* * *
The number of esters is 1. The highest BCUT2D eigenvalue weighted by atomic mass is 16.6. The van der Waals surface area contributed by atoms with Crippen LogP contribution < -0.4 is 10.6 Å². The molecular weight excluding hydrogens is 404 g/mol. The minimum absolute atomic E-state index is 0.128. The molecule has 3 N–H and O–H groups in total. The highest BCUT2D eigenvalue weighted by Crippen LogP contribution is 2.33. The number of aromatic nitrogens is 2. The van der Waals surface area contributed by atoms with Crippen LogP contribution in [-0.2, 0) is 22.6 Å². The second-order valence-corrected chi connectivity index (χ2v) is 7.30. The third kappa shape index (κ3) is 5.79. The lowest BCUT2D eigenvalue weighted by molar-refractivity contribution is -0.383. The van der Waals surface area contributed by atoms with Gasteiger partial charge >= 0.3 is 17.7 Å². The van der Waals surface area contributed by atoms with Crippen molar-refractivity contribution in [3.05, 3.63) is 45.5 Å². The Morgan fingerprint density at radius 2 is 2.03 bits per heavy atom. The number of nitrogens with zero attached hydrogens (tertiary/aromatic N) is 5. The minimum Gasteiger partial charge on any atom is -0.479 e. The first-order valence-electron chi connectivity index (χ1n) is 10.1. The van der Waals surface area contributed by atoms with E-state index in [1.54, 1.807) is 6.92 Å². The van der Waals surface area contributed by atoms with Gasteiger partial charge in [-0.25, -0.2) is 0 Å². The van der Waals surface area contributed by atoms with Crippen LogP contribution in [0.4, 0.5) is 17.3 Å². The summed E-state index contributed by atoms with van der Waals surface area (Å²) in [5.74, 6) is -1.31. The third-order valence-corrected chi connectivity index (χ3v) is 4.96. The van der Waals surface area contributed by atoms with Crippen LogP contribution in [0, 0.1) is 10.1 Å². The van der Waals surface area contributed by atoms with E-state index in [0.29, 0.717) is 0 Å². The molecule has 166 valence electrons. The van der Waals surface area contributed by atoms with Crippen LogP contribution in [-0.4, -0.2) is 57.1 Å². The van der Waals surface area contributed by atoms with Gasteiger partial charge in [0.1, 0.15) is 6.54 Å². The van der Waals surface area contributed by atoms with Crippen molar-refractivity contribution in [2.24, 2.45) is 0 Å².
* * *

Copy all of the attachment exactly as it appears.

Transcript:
The number of esters is 1. The highest BCUT2D eigenvalue weighted by atomic mass is 16.6. The van der Waals surface area contributed by atoms with Crippen LogP contribution < -0.4 is 10.6 Å². The molecular weight excluding hydrogens is 404 g/mol. The minimum absolute atomic E-state index is 0.128. The molecule has 3 N–H and O–H groups in total. The highest BCUT2D eigenvalue weighted by Crippen LogP contribution is 2.33. The number of aromatic nitrogens is 2. The van der Waals surface area contributed by atoms with Crippen LogP contribution in [-0.2, 0) is 22.6 Å². The second-order valence-corrected chi connectivity index (χ2v) is 7.30. The third kappa shape index (κ3) is 5.79. The lowest BCUT2D eigenvalue weighted by molar-refractivity contribution is -0.383. The van der Waals surface area contributed by atoms with Gasteiger partial charge >= 0.3 is 17.7 Å². The van der Waals surface area contributed by atoms with Crippen molar-refractivity contribution in [3.05, 3.63) is 45.5 Å². The Morgan fingerprint density at radius 2 is 2.03 bits per heavy atom. The number of nitrogens with zero attached hydrogens (tertiary/aromatic N) is 5. The minimum Gasteiger partial charge on any atom is -0.479 e. The first-order valence-electron chi connectivity index (χ1n) is 10.1. The van der Waals surface area contributed by atoms with E-state index in [1.54, 1.807) is 6.92 Å². The van der Waals surface area contributed by atoms with Gasteiger partial charge in [-0.25, -0.2) is 0 Å². The van der Waals surface area contributed by atoms with Crippen LogP contribution in [0.4, 0.5) is 17.3 Å². The summed E-state index contributed by atoms with van der Waals surface area (Å²) in [5.74, 6) is -1.31. The third-order valence-corrected chi connectivity index (χ3v) is 4.96. The van der Waals surface area contributed by atoms with Crippen LogP contribution in [0, 0.1) is 10.1 Å². The van der Waals surface area contributed by atoms with E-state index in [0.29, 0.717) is 0 Å². The molecule has 166 valence electrons. The van der Waals surface area contributed by atoms with Crippen LogP contribution in [-0.4, -0.2) is 57.1 Å². The van der Waals surface area contributed by atoms with Gasteiger partial charge in [0.1, 0.15) is 6.54 Å². The van der Waals surface area contributed by atoms with Crippen molar-refractivity contribution in [2.24, 2.45) is 0 Å².